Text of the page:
Andrew, that is correct. Plot out the CRU data beginning in 1976, which is the beginning of the second warming of the 20th century. It is obviously linear…but you can go ahead and fit a second order term to it if you want…and you will find that it fails a partial f-test. Same to third order.
BTW Judy Curry was kind enough to invite me to give the EAS seminar at GaTech a couple of years ago. Again there was no challenge to the linear comparision, which is central to the hypothesis of moderate warming.
Hmm.. It’s actually kind of funny that you’ve been using the ‘it’s all linear’ argument for a while, though I think Nierenberg was the first to do so. He predicted 0.1 degC/dec warming (based on linear trends) in 1991. You predicted 0.13 degC/dec in 1999, then 0.15 degC/dec and then 0.18 degC/dec as recently as 2006. Given that the linear trend keeps changing for some reason, you might want to reevaluate how useful it is…
@Gavin “Given that the linear trend keeps changing for some reason,”
The “some reason” becomes clear in light of Hofmann et al’s CO2 model of C = 280+exp((Y-1790)/46.9) ppmv, which is a much better fit to the Keeling curve than NOAA’s previous polynomial estimates as well as being 281 ppmv in 1790 A.D. which was nothing like the polynomial fits!
2 °C per doubling makes the temperature T grow as 2.89 ln(C) (since 2/ln(2) = 2.89). As the year Y increases, 2.89 ln(C) tends to 2.89/46.9 = .0616 or 0.61616 °C/decade in the limit, but the limit is a very long way off. In the meantime the warming per decade from 1981 to 1991 according to this formula is 0.116, from 1989 to 1999 it is 0.133, and from 1996 to 2006 it is 0.150. This is a bit less than Pat’s numbers, which would correspond to his using more like 2.4 °C per decade.
If you look at the last 150 years, Pat is even more of a global warming proponent than Arrhenius was in his second paper, where he cranked his 4-5 ° estimate down to 1.6 ° per doubling.
@Pratt “correspond to his using more like 2.4 °C per decade.”
I meant per doubling of course. (Why can’t one edit one’s postings?)
Pat (hi,Pat!) is making what I would call the “positive forcing fallacy”. He finds things that add up to more than 50% of the observed temperature changes and concludes that what’s left must constitute less than 50% of the observed temperature changes. This sounds logical on its face, but it’s false.
Suppose we assume for the sake of argument that all of the effects he lists are accurately quantified and appropriate to include: SST errors, land biases, water vapor losses, and black carbon. Together, these account for 0.39C. That leaves 0.31 C. Suppose that the remaining temperature change is due to sulfate aerosols (-0.35 C), carbon dioxide (+0.46 C), and natural variability (+0.20 C).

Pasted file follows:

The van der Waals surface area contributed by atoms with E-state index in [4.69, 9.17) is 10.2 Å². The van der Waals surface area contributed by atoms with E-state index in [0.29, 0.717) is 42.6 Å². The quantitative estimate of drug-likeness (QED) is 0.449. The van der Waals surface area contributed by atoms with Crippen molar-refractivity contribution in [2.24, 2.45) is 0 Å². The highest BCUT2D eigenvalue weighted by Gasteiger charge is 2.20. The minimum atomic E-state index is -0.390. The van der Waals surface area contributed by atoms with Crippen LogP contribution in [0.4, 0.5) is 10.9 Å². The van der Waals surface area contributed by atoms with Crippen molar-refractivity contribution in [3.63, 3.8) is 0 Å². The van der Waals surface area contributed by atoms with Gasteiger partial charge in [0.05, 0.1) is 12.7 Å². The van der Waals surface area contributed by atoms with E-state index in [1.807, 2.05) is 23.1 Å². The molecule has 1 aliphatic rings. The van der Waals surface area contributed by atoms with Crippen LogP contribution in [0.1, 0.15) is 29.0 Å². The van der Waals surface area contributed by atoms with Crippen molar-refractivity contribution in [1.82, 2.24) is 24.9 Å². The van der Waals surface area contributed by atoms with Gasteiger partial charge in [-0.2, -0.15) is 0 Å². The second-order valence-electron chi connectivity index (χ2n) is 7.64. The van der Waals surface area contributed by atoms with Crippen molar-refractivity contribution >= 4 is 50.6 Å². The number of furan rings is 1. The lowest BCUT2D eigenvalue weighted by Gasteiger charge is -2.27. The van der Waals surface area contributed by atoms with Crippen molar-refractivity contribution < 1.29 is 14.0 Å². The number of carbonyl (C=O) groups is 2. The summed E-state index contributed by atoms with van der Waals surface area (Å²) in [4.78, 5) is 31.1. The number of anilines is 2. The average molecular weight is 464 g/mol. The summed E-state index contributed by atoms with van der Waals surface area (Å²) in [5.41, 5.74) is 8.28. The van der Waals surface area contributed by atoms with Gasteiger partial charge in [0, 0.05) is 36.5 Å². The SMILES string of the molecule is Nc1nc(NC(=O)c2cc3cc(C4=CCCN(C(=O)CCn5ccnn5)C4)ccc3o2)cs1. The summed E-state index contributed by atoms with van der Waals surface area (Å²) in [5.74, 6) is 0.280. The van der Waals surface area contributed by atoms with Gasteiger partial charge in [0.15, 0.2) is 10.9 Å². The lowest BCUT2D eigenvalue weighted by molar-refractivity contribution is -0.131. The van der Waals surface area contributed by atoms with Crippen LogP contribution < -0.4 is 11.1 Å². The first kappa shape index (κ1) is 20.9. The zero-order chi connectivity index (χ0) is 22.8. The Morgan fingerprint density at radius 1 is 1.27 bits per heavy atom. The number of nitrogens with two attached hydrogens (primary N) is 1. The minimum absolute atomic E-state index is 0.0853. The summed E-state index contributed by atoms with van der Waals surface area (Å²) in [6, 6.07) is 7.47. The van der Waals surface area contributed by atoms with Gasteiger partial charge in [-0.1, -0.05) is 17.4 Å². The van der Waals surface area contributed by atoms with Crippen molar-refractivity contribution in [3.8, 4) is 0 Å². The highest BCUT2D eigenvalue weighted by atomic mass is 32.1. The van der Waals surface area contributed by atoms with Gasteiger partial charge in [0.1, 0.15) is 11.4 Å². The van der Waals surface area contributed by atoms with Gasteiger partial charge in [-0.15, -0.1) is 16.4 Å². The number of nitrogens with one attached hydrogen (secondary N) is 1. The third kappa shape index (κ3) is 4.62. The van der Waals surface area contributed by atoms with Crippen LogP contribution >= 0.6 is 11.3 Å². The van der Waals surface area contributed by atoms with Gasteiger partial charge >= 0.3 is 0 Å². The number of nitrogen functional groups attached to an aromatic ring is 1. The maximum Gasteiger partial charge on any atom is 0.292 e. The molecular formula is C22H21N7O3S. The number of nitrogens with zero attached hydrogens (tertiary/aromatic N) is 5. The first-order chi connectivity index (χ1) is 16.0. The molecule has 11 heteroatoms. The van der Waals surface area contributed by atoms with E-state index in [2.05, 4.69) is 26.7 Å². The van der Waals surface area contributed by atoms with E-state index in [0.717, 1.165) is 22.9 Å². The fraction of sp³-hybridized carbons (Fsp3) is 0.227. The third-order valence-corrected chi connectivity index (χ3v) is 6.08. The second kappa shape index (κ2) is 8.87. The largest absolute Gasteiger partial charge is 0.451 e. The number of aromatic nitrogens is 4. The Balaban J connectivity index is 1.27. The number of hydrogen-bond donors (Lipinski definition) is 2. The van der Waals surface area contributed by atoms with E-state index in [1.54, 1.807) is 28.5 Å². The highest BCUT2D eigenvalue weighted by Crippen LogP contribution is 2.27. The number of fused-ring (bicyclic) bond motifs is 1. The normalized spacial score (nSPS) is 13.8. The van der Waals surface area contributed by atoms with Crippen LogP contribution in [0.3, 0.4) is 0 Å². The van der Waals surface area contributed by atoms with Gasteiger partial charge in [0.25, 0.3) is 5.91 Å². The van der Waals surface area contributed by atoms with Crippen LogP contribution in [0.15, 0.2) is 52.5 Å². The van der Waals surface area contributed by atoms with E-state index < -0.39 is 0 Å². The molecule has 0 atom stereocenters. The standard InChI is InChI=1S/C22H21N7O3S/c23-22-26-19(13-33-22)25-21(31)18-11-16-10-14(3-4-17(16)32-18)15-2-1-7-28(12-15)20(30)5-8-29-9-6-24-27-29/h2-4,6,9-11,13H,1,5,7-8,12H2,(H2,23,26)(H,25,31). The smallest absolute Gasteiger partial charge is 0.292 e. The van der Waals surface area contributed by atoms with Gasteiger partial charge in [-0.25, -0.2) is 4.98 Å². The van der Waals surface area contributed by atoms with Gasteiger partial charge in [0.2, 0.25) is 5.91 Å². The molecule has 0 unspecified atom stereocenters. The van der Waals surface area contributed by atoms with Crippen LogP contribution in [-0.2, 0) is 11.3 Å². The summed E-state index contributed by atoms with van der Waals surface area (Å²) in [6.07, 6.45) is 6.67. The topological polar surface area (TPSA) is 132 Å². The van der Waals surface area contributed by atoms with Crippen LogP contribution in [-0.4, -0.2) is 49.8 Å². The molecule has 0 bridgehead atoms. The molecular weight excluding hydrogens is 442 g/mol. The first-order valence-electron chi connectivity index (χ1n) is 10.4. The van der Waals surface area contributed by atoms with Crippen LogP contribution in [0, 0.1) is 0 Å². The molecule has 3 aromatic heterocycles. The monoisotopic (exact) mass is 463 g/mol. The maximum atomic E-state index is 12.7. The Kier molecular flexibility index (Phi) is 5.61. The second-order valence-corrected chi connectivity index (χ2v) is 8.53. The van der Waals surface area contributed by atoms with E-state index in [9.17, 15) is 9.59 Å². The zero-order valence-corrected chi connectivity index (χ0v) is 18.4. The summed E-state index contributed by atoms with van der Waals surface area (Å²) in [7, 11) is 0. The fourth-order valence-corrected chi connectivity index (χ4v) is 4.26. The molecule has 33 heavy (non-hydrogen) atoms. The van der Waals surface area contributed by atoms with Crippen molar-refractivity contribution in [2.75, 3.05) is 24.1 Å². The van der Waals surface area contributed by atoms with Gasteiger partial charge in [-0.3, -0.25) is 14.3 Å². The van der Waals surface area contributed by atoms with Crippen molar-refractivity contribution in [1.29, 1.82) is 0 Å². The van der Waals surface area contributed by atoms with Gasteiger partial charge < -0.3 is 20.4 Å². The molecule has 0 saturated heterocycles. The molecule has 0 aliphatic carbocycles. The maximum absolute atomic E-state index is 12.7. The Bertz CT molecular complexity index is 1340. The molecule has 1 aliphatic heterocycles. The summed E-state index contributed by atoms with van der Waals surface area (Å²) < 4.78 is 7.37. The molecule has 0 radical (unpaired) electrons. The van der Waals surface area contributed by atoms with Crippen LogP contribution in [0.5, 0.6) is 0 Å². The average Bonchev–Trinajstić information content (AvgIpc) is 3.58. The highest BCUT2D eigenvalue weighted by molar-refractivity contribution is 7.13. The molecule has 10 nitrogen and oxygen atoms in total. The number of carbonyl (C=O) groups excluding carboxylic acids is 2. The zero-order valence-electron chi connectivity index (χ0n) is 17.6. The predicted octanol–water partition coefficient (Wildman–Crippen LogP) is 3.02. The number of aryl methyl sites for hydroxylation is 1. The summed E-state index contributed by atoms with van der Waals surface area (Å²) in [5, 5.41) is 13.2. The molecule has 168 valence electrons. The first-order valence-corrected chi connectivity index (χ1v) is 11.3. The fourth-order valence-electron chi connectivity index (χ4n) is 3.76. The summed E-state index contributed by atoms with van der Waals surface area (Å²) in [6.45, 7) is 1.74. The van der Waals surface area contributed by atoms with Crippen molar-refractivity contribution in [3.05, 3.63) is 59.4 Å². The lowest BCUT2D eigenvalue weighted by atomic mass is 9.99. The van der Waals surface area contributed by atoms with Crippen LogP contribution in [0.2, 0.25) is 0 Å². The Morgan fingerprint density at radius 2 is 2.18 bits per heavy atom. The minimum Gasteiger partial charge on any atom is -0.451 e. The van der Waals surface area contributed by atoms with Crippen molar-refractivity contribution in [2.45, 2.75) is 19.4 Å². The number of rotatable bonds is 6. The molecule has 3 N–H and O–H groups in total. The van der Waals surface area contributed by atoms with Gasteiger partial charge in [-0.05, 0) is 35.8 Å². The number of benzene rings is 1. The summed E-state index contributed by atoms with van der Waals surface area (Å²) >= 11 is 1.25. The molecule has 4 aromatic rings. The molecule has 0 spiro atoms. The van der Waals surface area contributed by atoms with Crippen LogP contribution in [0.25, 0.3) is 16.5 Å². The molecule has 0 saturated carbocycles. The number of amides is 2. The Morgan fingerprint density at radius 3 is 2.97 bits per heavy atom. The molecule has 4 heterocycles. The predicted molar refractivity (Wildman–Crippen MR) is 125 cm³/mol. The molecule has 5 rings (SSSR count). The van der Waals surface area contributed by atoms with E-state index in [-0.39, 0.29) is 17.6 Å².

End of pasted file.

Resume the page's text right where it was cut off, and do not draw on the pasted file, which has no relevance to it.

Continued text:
Notice how the presence of a negative factor causes the positive factors to add up to more than 100%. Notice how CO2 can still account for most of the observed warming, even if it accounts for less than half of the positive effects on observed temperature. This is true even if all of Pat’s numbers are correct and even if they represent the complete set of modifications to our knowledge of temperature observations and forcings since AR4.
Bottom line: Pat has failed to disprove what he claimed to disprove.
John – Above I made a point similar to yours although looked at from a different angle. One thing I think is valuable from your own comment is the emphasis on the importance of anthropogenic aerosols in reducing the combined effects of all warming influences, of which you and I agree GHGs play a majority role.
CO2 is continuing to rise, but anthropogenic sulfate aerosols are not rising at the same rate and are actually declining in some regions due to pollution controls. The result is an increasing “unmasking” of GHG effects, which are likely, if uncurtailed, to bend the curve upward. Currently, it is clear that the warming that has occurred is less than that to be anticipated from the CO2 increase. As the offsetting effects of aerosols decline, the warming is likely to approach the values calculated from the positive warming influences, with CO2 being the one rising the fastest. In that sense, current trends are likely to be deceptive.